Globalization of sushi

| Sat Dec. 23, 2000 4:00 AM EST

Sushi is big business across the industrialized world. A bluefin tuna can get caught off the coast of Massachusetts, flown to buyers in Japan, then resold to a chef in Boston.

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Besides being one tired tuna, that fish represents the fundamental illogic of globalization, as FOREIGN POLICY reports. Its value will be traded many times across currencies and oceans, and it will travel thousands of miles, creating jobs and economic stimulation, only to be eaten eventually just a few days and a few miles from where it took its last swim. It isn't efficient or sensible, but it is profitable.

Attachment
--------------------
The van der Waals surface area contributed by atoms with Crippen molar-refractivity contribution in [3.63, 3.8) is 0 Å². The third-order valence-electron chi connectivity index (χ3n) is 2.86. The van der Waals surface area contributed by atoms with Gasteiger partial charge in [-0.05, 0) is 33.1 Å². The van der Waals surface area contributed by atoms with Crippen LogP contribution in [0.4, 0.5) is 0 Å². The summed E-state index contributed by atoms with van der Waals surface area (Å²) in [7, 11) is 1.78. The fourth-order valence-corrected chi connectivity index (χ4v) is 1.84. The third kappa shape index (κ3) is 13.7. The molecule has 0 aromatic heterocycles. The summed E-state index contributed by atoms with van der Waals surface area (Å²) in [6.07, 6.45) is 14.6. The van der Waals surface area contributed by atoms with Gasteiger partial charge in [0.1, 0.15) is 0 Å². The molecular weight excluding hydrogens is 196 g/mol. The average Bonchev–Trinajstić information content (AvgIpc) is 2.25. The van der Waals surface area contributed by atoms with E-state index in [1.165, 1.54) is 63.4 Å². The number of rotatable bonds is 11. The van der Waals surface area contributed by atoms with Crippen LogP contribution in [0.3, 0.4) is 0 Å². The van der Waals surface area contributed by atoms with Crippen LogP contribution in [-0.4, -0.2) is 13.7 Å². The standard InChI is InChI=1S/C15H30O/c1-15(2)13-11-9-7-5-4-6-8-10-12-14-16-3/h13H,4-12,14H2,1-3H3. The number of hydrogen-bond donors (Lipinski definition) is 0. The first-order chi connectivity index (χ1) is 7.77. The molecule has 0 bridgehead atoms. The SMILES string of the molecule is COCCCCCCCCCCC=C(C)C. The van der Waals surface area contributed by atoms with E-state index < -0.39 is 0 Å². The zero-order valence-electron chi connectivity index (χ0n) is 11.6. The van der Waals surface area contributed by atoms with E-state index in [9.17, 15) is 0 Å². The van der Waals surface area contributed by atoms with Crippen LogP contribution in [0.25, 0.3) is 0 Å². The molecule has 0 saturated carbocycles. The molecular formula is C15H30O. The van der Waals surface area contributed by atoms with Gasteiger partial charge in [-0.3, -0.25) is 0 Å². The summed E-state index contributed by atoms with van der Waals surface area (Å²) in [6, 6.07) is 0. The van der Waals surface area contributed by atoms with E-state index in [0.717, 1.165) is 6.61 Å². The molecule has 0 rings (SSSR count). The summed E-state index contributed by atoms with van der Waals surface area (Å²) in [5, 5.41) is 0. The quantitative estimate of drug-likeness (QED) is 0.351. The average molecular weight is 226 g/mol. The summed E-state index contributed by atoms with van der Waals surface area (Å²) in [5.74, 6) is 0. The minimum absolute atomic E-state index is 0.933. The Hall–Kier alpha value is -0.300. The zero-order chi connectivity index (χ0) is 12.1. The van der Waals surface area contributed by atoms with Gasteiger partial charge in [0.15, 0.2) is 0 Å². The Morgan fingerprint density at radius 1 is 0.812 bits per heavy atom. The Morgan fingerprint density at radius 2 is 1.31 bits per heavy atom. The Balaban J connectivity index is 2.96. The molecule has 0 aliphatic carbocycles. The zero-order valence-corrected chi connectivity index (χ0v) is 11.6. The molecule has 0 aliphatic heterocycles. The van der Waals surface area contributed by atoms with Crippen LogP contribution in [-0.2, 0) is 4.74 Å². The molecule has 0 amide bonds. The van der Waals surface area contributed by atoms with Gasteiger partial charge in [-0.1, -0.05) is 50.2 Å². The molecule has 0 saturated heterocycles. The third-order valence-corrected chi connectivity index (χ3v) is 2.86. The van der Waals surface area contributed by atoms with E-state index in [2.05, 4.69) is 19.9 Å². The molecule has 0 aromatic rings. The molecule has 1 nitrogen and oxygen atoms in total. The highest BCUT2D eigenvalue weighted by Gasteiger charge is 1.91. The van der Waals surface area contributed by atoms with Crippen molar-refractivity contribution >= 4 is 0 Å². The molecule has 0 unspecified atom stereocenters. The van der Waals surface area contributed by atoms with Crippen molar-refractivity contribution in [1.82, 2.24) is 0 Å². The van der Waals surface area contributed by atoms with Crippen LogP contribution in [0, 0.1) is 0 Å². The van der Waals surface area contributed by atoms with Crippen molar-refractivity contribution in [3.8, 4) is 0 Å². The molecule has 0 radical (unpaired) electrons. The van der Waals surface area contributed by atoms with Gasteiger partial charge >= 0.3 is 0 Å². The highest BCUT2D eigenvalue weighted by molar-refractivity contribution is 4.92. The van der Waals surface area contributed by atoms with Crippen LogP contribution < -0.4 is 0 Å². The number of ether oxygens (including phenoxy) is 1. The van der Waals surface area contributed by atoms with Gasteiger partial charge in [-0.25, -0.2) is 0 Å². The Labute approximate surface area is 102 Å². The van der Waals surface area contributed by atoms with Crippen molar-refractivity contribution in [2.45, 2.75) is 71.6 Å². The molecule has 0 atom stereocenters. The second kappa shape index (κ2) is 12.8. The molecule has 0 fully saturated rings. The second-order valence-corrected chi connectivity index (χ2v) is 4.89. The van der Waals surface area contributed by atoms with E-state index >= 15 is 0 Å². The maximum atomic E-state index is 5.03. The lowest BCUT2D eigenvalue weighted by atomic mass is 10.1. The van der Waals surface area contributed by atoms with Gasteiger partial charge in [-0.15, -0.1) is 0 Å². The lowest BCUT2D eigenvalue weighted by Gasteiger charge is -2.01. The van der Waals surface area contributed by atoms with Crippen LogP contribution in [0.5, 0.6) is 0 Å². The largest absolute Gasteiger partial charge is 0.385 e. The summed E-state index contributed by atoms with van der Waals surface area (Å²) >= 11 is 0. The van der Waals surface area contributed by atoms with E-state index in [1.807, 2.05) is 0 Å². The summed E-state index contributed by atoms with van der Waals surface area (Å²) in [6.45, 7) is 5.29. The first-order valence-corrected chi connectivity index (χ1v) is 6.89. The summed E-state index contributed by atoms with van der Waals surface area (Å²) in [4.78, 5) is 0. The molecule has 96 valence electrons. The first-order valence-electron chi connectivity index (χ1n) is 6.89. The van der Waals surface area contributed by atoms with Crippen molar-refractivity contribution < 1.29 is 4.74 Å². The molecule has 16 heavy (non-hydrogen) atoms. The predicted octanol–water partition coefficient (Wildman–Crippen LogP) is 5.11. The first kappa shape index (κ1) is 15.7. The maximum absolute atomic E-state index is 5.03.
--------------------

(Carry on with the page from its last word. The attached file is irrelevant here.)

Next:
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Of course, the global sushi market has also stimulated overfishing of tuna. And because Atlantic tuna can cross into various jurisdictions, conservation regulations are tough to enforce, and usually come second to economic interests.

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